What is Eye Inflammation?
This disorder is incredibly common. In fact, most cats are likely to experience this mild condition. Certain breeds have a predisposition for developing conjunctivitis. The condition may also develop due to a bacterial infection or as a side effect of another disease.
Inflammation of the eyes in cats, also known as conjunctivitis, is the most common eye disorder in cats. Conjunctivitis occurs when the conjunctiva--a mucous membrane that protects the eyeballs and lines both sets of eyelids--becomes inflamed.
Symptoms of Eye Inflammation in Cats
While the condition is fairly common, you’ll want to ensure your cat receives immediate veterinary attention as soon as you notice any of the following symptoms:
- Excessive eye watering
- Presence of tears, especially if cloudy
- Yellow discharge from the eyes
- Red or swollen third eyelid
- Squinting or keeping eyes closed
- Excessive blinking
Causes of Eye Inflammation in Cats
Causes of conjunctivitis can be either infectious or noninfectious. Infectious causes may include bacterial, viral, or fungal infection. Conjunctivitis is a common and often recurring side effect of the herpesvirus. Non-infectious causes may include allergic reaction, irritation due to the presence of foreign bodies, and exposure to chemicals, toxins, and certain plants. Conjunctivitis may also develop as a symptom of another disease such as cancer or tumors of the eye and feline leukemia.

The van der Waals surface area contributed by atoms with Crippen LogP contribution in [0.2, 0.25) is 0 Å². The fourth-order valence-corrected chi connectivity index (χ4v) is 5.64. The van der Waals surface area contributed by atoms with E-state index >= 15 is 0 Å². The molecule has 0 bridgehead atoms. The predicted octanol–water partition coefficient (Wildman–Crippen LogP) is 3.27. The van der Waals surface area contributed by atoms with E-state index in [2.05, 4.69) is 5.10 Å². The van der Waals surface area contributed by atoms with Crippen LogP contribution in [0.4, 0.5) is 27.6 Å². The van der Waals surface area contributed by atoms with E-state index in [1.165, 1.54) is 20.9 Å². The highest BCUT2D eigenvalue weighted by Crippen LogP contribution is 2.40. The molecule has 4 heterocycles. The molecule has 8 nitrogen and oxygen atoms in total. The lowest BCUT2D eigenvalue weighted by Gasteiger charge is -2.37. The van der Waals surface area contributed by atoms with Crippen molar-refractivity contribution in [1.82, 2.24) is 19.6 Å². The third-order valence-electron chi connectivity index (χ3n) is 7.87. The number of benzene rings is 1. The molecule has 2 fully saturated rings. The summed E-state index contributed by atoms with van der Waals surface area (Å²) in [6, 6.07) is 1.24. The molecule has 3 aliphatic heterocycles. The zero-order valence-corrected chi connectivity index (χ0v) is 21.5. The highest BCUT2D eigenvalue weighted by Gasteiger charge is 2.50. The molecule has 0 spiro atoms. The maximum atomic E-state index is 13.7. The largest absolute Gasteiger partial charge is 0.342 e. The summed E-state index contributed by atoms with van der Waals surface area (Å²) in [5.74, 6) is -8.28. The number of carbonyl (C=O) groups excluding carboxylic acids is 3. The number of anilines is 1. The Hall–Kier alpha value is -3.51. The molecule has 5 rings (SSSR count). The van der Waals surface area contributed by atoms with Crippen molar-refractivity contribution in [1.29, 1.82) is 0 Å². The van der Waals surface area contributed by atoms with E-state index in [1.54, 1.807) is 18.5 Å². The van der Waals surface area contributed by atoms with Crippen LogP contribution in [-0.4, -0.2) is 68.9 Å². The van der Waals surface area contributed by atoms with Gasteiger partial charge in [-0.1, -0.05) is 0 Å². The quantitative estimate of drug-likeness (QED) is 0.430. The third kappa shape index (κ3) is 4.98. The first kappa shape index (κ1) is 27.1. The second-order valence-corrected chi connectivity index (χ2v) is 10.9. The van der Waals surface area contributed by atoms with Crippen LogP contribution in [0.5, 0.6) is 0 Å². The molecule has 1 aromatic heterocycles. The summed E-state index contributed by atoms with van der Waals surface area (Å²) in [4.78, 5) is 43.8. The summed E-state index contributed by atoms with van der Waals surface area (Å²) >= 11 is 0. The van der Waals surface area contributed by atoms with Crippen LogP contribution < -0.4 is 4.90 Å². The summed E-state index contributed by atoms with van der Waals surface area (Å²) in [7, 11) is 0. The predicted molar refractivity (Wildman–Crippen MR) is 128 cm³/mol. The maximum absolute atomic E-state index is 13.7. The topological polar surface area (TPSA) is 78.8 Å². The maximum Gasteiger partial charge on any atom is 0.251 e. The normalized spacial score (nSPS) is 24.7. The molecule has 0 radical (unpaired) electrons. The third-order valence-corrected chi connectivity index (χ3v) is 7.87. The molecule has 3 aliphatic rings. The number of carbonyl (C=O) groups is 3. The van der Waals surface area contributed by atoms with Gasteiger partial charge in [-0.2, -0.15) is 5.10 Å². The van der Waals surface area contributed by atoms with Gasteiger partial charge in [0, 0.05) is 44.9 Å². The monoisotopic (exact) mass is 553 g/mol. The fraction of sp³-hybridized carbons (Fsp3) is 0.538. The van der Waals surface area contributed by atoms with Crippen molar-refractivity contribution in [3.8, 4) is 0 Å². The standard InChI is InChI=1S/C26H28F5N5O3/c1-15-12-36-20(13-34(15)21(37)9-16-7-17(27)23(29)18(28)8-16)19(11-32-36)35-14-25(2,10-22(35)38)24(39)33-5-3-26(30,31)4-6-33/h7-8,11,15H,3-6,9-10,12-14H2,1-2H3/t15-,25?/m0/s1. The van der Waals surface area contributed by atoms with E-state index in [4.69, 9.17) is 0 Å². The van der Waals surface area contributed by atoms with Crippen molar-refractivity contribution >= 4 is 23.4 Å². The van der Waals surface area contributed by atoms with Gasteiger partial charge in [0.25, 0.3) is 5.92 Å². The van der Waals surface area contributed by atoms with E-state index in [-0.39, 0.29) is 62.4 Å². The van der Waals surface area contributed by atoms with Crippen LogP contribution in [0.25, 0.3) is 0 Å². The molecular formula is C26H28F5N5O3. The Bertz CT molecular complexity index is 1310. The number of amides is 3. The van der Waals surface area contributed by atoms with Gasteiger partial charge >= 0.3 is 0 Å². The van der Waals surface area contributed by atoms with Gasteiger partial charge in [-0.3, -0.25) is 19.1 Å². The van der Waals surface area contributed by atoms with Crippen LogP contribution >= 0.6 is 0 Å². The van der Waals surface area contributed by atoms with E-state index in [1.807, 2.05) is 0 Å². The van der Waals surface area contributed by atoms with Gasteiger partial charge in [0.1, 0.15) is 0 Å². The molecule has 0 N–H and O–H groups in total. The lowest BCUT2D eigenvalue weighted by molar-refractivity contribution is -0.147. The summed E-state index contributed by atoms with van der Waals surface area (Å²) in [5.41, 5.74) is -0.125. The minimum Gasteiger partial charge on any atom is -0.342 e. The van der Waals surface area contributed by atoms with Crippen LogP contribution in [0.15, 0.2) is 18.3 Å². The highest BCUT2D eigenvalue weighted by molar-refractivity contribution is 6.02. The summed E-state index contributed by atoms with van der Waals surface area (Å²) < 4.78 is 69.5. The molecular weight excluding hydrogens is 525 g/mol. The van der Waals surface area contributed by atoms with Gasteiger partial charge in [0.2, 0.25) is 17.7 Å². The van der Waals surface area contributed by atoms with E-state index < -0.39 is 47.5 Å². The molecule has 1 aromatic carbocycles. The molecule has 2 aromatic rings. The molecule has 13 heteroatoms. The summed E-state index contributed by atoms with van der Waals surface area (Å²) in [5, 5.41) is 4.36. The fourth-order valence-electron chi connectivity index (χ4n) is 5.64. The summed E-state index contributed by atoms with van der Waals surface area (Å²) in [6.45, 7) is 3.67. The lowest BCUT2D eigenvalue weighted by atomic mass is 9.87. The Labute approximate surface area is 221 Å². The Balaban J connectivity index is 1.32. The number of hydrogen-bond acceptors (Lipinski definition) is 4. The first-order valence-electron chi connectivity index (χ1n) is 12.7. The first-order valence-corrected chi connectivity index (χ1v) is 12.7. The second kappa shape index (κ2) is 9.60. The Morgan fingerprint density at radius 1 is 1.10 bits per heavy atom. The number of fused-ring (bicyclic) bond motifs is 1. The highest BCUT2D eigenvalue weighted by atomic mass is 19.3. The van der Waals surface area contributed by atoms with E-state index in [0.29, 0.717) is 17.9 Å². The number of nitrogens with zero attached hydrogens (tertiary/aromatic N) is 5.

All cats can develop conjunctivitis at some stage in their lives, although the disorder is most commonly seen among younger cats. Long-haired breeds have a higher chance of developing conjunctivitis. Cats that live in a multi-cat household also have a higher risk for conjunctivitis. The condition is not considered congenital (present from birth) or inheritable.
Diagnosis of Eye Inflammation in Cats
Your vet will perform an examination of the eye, looking particularly for foreign bodies or signs of injury. The vet will also ensure that the tear ducts are not blocked and there are no tumors present. The vet will then gauge your cat’s tear production as well as eye pressure.
Your vet may use a variety of diagnostic tests, including a corneal stain, scrapings of the conjunctival tissue, and, in some cases, eye biopsies. If the conjunctivitis is a suspected symptom of another disease, your vet may also take a blood test.
Treatment will usually take place following the diagnosis.
Treatment of Eye Inflammation in Cats
In many mild cases of conjunctivitis that have no infectious cause, the condition may clear up on its own. However, it’s unwise to delay veterinary treatment based on this fact, as the conjunctivitis may be a symptom of another, more serious condition.
The treatment method for conjunctivitis will depend on whether or not there is an underlying disease or infection causing it. Treatment usually takes anywhere from two to three weeks.
Antibiotics, whether administered by mouth or in eye drops, are generally effective for treating infectious causes of conjunctivitis. For herpesvirus, the vet may prescribe a topical medication, usually an ointment, in addition to antibiotics. There is no cure for the herpesvirus, and conjunctivitis caused by the virus is likely to come back; however, these treatments will help to manage symptoms when they appear.
Symptom of Disease